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Wednesday, October 10, 2007

Jim Spivey Comments on LaSalle Bank Chicago Marathon

The tale of the 2007 Chicago Marathon broadens. While the media, and some runners claim water stations were unprepared for the heat with insufficient water, others claim that there was water, but not enough volunteers.

The fundamental questions are twofold: Should the marathon have been stopped, and will the controversy surrounding the marathon impact Chicago's chances at landing the 2016 Olympics.

What's my opinion? I don't know, especially as far as Olympic chances go. Jim Spivey, three-time Olympian (and coach of the Jim Spivey Running Club with which I am happily running) suggests that, for health reasons it both makes sense and has been done before, citing the Rotterdam Marathon. However, health always should trump public relations and financial gain.

CBS quotes Jim:
"There's people out there today, grumpy, [saying] I wanted to finish that race, but I think for health reasons for the city of Chicago it was the right decision," three-time Olympian Jim Spivey said the day after the race. "It's also not unprecedented because Rotterdam, this year, they cancelled their marathon as well. They were running it and halfway through they stopped it."
story: Three Questions Hanging Over Chicago Marathon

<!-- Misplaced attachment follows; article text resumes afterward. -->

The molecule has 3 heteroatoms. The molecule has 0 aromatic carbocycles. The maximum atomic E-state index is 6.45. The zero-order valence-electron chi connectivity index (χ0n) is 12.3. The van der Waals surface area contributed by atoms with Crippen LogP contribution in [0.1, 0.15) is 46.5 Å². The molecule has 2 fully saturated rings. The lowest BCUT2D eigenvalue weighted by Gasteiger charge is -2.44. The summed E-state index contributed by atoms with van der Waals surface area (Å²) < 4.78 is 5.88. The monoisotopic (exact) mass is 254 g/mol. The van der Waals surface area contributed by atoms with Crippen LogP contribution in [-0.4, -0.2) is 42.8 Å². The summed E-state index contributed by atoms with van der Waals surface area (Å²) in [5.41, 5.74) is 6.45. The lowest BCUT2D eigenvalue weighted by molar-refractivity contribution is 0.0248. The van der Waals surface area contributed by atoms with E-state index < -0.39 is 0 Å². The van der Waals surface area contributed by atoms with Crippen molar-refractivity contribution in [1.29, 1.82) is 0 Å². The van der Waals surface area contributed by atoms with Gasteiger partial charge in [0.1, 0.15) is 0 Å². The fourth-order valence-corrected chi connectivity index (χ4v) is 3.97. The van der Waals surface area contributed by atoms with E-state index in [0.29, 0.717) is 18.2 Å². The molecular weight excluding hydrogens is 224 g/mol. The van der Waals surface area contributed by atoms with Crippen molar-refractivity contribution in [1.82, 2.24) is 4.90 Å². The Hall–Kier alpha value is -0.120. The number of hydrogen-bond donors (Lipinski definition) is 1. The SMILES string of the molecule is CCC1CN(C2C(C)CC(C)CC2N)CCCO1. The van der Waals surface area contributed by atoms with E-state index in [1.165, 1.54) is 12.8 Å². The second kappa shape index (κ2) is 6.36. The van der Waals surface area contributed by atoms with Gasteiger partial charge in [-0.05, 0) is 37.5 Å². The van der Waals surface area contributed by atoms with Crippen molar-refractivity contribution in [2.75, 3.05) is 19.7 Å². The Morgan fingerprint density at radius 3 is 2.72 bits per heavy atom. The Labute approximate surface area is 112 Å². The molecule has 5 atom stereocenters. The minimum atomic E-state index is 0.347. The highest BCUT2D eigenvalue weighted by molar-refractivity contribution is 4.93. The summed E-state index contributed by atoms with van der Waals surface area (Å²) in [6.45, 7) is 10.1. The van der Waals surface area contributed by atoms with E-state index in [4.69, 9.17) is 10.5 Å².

video (two minutes) http://cbs2chicago.com/video/?id=36228@wbbm.dayport.com

My basic thought: When health issues come into play, leaders of such major athletic events must make a hard decision, even if, in the process, it ticks off a lot of people and hinders a coveted Olympic bid. If, in the course of ending the marathon early, lives are saved, who dares criticize them?

Would I run the Chicago Marathon in 2008? Yes, if I'm in shape and ready to run the distance well. Carey Pinkowski has an excellent record of organizing a top-quality race. Next year will be no different. If I get to 23 miles, the heat is unusually high, and he calls the race, I'll be ticked, but alive.

1 comment:

Annie said...

I have no quarrel with the decision to stop the race -- what I did find, as a back-of-the-pack runner, however, was that they did not communicate with us well.

We got messages that the clocks were stopped, that there was no more water, that we wouldn't be allowed to cross the finish... none of which was true.

In the 5-hour finish range, all they did was slow us down, which I think made sense, and they did fully support us and let us finish. Again, I have no problem with this. But they should have communicated better -- hearing that there's no more water at mile 19, with 7.2 miles to go, is daunting to say the least!